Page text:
Gerry Canavan

the smartest kid on earth

Posts Tagged ‘Three-Fifths Compromise

Emory Reax (Updated)

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The already notorious In Praise of the Three-Fifths Compromise piece from Emory’s president has spawned a number of good “teaching moment” pieces from a number of young academic bloggers, as well as a quasi-retraction from Wagner himself. (Don’t call it a gaffe!) First, the retraction; I’m glad this is up so quickly, but it importantly misses the mark.

In retrospect we can fairly ask ourselves, would we have voted for the Constitution—for a new nation, for “a more perfect union”—if it meant including the three fifths compromise? Or would we have voted no—that is, voted not to undertake what I hope we see as a noble experiment, however flawed and imperfect it has been.

To locate this question in the agency of a privileged class—should we have voted for this?—replicates again the error of the original piece, in which the suffering of the disprivileged is bracketed in the name of the “higher purpose” of the elites. It’s a profoundly anti-democratic narrative, in which decision-makers take notice of the consequences of their actions only from 10,000 feet (if they deign to notice at all). This is the angle Natalia Cecire takes up in “Race and the Privilege of Innocence”:

Wagner apologizes for his “clumsiness and insensitivity,” framing his column as a bumbling, stumbling error, a sort of intellectual version of a lack of motor skills. He seems bewildered that anyone could take him to be suggesting that slavery was okay, because that wasn’t his point. But the fact that it wasn’t his point is the point. It only makes sense to view the 3/5 Compromise in a purely formal register—as an example of compromise rather than a famous historical instance of wealthy white men bartering with one another over the political value of black bodies—if you can only imagine yourself as one of the barterers and not as one of the bartered, if slave history is not your history. Wagner was thinking of “compromise” as such, from the point of view of the people in a position to compromise: the wealthy white male landowners who had a legal say in this country’s founding; he is, as it were, innocent of blackness. Circulating in a universe in which enfranchised whiteness is the norm and disenfranchised blackness is not on the radar except as an abstract concept to be bartered over, Wagner demonstrates a basic unawareness, compounded by his after-the-fact bewilderment that others don’t share it.

Tressie McMillan Cotton takes up the difficult task of pulling out the metaphor to the context of cuts to the liberal arts to which it is meant to apply:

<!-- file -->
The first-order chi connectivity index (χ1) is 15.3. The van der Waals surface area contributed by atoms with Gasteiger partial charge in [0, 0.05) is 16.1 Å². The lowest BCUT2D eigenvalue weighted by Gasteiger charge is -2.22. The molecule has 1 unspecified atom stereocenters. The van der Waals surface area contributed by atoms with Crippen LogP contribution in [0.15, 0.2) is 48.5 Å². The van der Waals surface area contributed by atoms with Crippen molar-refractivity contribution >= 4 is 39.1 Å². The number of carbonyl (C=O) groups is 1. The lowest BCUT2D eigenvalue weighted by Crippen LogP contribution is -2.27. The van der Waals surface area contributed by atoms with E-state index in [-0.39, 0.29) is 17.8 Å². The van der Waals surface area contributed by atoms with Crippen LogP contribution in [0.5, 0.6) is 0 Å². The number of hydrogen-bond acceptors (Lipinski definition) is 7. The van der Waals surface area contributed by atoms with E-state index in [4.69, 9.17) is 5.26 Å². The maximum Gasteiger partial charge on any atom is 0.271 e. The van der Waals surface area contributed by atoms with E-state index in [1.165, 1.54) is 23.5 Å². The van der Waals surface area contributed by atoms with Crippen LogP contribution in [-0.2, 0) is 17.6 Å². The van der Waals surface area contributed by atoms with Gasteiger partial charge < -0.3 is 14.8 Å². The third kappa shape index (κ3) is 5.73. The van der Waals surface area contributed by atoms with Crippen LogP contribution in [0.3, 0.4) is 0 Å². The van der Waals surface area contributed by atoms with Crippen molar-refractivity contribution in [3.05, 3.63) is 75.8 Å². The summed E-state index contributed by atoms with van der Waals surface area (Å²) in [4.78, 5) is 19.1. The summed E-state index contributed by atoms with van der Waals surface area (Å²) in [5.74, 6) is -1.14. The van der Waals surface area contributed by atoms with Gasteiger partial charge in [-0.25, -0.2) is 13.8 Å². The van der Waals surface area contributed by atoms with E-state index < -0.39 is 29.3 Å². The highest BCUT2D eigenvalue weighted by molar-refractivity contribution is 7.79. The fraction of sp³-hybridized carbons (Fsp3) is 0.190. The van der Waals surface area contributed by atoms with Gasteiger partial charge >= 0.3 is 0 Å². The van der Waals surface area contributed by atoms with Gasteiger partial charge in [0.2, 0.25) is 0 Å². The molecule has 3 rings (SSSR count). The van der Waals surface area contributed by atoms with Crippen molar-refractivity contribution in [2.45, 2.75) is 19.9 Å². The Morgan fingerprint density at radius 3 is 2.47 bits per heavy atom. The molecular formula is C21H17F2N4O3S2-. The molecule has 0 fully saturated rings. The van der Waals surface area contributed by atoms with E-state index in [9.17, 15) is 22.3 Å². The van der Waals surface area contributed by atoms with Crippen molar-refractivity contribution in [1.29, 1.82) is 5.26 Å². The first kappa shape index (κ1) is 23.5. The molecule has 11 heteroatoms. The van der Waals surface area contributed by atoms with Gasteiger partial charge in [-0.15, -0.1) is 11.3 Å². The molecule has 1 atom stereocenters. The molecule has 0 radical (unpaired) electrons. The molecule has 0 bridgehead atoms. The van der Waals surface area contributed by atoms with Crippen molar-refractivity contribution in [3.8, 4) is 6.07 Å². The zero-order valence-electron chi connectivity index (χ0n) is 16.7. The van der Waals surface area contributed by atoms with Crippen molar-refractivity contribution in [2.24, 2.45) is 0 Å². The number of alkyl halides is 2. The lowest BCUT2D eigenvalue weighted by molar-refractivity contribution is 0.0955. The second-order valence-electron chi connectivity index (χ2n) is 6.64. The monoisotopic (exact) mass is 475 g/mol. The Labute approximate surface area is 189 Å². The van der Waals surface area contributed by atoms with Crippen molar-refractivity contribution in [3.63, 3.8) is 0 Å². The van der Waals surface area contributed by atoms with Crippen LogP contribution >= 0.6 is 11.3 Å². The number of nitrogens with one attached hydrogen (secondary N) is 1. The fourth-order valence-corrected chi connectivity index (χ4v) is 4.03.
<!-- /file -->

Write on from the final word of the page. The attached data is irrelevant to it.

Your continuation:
What Wagner revealed with his slavery allusion, I believe rather unintentionally, is how ideologues in  higher education debates conceive of the spoils. If slaves were a means to an economic and hegemonic end, then education credentials are not conceptually altogether different to those with the authority to have the debate.  That distinction matters. As the 3/5ths compromise was for slaveholders an ideological debate as opposed to the material reality of the enslaved, this higher education debate a matter of something altogether more than just an ideological battle over who will control the means of production, whether that be cotton or sheepskins.

And Aaron Bady twists the knife on the figure of the CEO university president:

James Wagner’s casual and apathetic ignorance about slavery is one thing, and his assault on the liberal arts is another. I want to be clear about that: I am not equating them with each other, even if there is a certain overlap (as Tressie McMillan Cottom argues). But the kind of thinking that allows a person to value “compromise,” as such, is the kind of mind that doesn’t care very much about what is being compromised. The kind of mind that can cut a university’s education studies division, physical education department, visual arts department, and journalism program—sacrificing core functions of the university in order to save money so the university can “continue”—is also the kind of mind that could see slavery as the unfortunate broken eggs that were needed to make the national omelette. There is nothing surprising about this, in other words. This is what we should expect when a university president is essentially a CEO. And the easiest response is simply to shrug our shoulders. Can we expect better? Should we be surprised?